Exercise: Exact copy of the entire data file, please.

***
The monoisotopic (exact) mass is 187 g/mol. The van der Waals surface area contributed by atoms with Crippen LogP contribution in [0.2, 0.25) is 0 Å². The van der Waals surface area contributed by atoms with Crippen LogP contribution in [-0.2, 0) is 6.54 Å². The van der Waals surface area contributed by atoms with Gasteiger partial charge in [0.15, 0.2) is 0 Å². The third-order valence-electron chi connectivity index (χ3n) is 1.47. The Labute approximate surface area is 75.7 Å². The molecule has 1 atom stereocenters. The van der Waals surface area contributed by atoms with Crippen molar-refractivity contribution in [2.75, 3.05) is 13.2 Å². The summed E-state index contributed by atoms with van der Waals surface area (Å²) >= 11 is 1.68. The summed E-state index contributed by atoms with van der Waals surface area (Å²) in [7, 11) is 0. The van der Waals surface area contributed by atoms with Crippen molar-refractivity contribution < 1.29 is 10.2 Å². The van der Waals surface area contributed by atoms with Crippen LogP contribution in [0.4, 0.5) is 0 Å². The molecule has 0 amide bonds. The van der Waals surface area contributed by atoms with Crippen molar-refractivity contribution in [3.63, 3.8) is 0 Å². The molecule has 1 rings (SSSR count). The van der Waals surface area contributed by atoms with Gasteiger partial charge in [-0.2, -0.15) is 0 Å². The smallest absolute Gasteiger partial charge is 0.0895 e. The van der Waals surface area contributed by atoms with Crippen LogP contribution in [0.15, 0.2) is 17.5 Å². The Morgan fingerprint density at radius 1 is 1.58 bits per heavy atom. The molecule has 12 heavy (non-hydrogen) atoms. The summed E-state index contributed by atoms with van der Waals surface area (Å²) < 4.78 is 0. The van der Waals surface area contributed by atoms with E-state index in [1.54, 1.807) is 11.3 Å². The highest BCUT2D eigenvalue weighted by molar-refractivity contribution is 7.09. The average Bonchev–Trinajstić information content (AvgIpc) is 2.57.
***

The monoisotopic (exact) mass is 187 g/mol. The van der Waals surface area contributed by atoms with Crippen LogP contribution in [0.2, 0.25) is 0 Å². The van der Waals surface area contributed by atoms with Crippen LogP contribution in [-0.2, 0) is 6.54 Å². The van der Waals surface area contributed by atoms with Gasteiger partial charge in [0.15, 0.2) is 0 Å². The third-order valence-electron chi connectivity index (χ3n) is 1.47. The Labute approximate surface area is 75.7 Å². The molecule has 1 atom stereocenters. The van der Waals surface area contributed by atoms with Crippen molar-refractivity contribution in [2.75, 3.05) is 13.2 Å². The summed E-state index contributed by atoms with van der Waals surface area (Å²) >= 11 is 1.68. The summed E-state index contributed by atoms with van der Waals surface area (Å²) in [7, 11) is 0. The van der Waals surface area contributed by atoms with Crippen molar-refractivity contribution < 1.29 is 10.2 Å². The van der Waals surface area contributed by atoms with Crippen LogP contribution in [0.4, 0.5) is 0 Å². The molecule has 0 amide bonds. The van der Waals surface area contributed by atoms with Crippen molar-refractivity contribution in [3.63, 3.8) is 0 Å². The molecule has 1 rings (SSSR count). The van der Waals surface area contributed by atoms with Gasteiger partial charge in [-0.2, -0.15) is 0 Å². The smallest absolute Gasteiger partial charge is 0.0895 e. The van der Waals surface area contributed by atoms with Crippen LogP contribution in [0.15, 0.2) is 17.5 Å². The Morgan fingerprint density at radius 1 is 1.58 bits per heavy atom. The molecule has 12 heavy (non-hydrogen) atoms. The summed E-state index contributed by atoms with van der Waals surface area (Å²) < 4.78 is 0. The van der Waals surface area contributed by atoms with E-state index in [1.54, 1.807) is 11.3 Å². The highest BCUT2D eigenvalue weighted by molar-refractivity contribution is 7.09. The average Bonchev–Trinajstić information content (AvgIpc) is 2.57.